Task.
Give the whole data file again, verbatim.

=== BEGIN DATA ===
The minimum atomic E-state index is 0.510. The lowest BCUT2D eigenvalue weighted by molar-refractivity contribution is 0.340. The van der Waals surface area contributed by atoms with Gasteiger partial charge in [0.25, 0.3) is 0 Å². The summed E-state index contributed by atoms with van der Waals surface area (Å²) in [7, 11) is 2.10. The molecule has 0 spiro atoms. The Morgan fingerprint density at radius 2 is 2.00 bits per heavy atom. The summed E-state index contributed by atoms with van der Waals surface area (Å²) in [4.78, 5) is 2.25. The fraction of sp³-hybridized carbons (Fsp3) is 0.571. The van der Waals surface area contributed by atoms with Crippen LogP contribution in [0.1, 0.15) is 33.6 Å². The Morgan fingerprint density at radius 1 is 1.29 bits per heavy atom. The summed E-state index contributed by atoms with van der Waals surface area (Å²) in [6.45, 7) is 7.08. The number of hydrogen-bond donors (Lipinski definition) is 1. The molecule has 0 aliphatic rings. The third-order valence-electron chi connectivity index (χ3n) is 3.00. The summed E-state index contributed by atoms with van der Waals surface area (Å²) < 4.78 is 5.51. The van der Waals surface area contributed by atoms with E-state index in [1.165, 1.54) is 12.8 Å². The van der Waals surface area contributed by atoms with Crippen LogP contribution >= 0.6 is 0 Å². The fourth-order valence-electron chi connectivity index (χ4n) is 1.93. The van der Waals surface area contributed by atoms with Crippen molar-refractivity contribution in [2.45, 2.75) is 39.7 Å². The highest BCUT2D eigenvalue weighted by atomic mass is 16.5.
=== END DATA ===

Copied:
The minimum atomic E-state index is 0.510. The lowest BCUT2D eigenvalue weighted by molar-refractivity contribution is 0.340. The van der Waals surface area contributed by atoms with Gasteiger partial charge in [0.25, 0.3) is 0 Å². The summed E-state index contributed by atoms with van der Waals surface area (Å²) in [7, 11) is 2.10. The molecule has 0 spiro atoms. The Morgan fingerprint density at radius 2 is 2.00 bits per heavy atom. The summed E-state index contributed by atoms with van der Waals surface area (Å²) in [4.78, 5) is 2.25. The fraction of sp³-hybridized carbons (Fsp3) is 0.571. The van der Waals surface area contributed by atoms with Crippen LogP contribution in [0.1, 0.15) is 33.6 Å². The Morgan fingerprint density at radius 1 is 1.29 bits per heavy atom. The summed E-state index contributed by atoms with van der Waals surface area (Å²) in [6.45, 7) is 7.08. The number of hydrogen-bond donors (Lipinski definition) is 1. The molecule has 0 aliphatic rings. The third-order valence-electron chi connectivity index (χ3n) is 3.00. The summed E-state index contributed by atoms with van der Waals surface area (Å²) < 4.78 is 5.51. The van der Waals surface area contributed by atoms with E-state index in [1.165, 1.54) is 12.8 Å². The van der Waals surface area contributed by atoms with Crippen LogP contribution >= 0.6 is 0 Å². The fourth-order valence-electron chi connectivity index (χ4n) is 1.93. The van der Waals surface area contributed by atoms with Crippen molar-refractivity contribution in [2.45, 2.75) is 39.7 Å². The highest BCUT2D eigenvalue weighted by atomic mass is 16.5.